Implicit lexical knowledge

Ewa Dabrowska

Research output: Contribution to journalArticlepeer-review

4 Citations (Scopus)
15 Downloads (Pure)


There is a broad consensus that native speakers' knowledge of the grammatical system of their language is predominantly implicit, i.e., unconscious and acquired incidentally rather than intentionally. Word meaning, in contrast, is regarded as the paradigm case of explicit, or declarative, knowledge (although some aspects of lexical knowledge, e. g. collocations and grammatical features, may be implicit). This paper presents evidence that knowledge of word meanings can also be implicit. 63 undergraduate students were given a self-evaluation task in which they were asked to assess their own knowledge of low frequency words, followed by a multiple-choice test providing an objective measure of their knowledge of the same words; they were asked to guess if they did not know the meaning of a word. Results indicate that even when participants claimed to be guessing, their performance was significantly above chance, indicating the existence of implicit knowledge by the guessing criterion (Dienes 2008).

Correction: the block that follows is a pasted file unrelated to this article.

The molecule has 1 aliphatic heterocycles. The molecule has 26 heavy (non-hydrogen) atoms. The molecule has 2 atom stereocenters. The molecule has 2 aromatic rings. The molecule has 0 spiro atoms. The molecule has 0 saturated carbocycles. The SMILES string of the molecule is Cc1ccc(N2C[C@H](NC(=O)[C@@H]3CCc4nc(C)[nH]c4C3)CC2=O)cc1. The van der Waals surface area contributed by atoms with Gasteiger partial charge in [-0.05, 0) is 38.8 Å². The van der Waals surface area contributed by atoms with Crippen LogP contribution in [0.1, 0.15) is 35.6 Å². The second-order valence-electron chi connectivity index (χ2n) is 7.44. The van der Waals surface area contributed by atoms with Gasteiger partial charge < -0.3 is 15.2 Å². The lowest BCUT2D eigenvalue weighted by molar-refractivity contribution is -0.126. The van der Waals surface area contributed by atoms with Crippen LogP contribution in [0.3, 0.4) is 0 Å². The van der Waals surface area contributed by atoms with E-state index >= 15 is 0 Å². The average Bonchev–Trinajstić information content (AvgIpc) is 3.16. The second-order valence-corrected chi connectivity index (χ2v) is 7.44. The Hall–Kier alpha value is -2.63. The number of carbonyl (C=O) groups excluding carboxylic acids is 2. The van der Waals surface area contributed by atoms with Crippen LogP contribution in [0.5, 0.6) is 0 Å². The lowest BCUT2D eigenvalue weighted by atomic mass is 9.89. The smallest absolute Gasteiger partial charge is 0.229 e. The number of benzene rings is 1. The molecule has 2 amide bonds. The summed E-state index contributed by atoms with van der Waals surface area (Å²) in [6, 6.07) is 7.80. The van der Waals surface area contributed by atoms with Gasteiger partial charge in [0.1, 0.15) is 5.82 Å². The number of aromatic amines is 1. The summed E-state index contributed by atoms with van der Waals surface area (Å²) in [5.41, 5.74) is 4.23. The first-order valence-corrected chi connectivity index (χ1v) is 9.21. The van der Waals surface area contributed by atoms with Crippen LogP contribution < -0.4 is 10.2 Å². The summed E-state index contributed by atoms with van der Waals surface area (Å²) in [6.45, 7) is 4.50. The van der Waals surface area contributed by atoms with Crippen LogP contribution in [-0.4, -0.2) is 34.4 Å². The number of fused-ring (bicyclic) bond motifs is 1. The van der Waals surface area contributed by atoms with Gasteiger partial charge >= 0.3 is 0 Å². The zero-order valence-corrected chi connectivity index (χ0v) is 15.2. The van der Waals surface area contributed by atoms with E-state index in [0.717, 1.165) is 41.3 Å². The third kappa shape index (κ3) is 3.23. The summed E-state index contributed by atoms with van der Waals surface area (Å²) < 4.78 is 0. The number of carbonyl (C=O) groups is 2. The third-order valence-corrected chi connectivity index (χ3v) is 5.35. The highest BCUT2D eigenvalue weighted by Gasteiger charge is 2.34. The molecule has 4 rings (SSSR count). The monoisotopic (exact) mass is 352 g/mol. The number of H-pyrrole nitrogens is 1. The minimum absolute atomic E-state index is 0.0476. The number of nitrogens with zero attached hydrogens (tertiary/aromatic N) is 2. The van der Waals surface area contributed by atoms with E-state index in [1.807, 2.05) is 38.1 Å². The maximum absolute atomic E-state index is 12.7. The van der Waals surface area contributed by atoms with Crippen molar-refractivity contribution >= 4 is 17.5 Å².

Original languageEnglish
Pages (from-to)205-223
Issue number1
Publication statusPublished - Jan 2014


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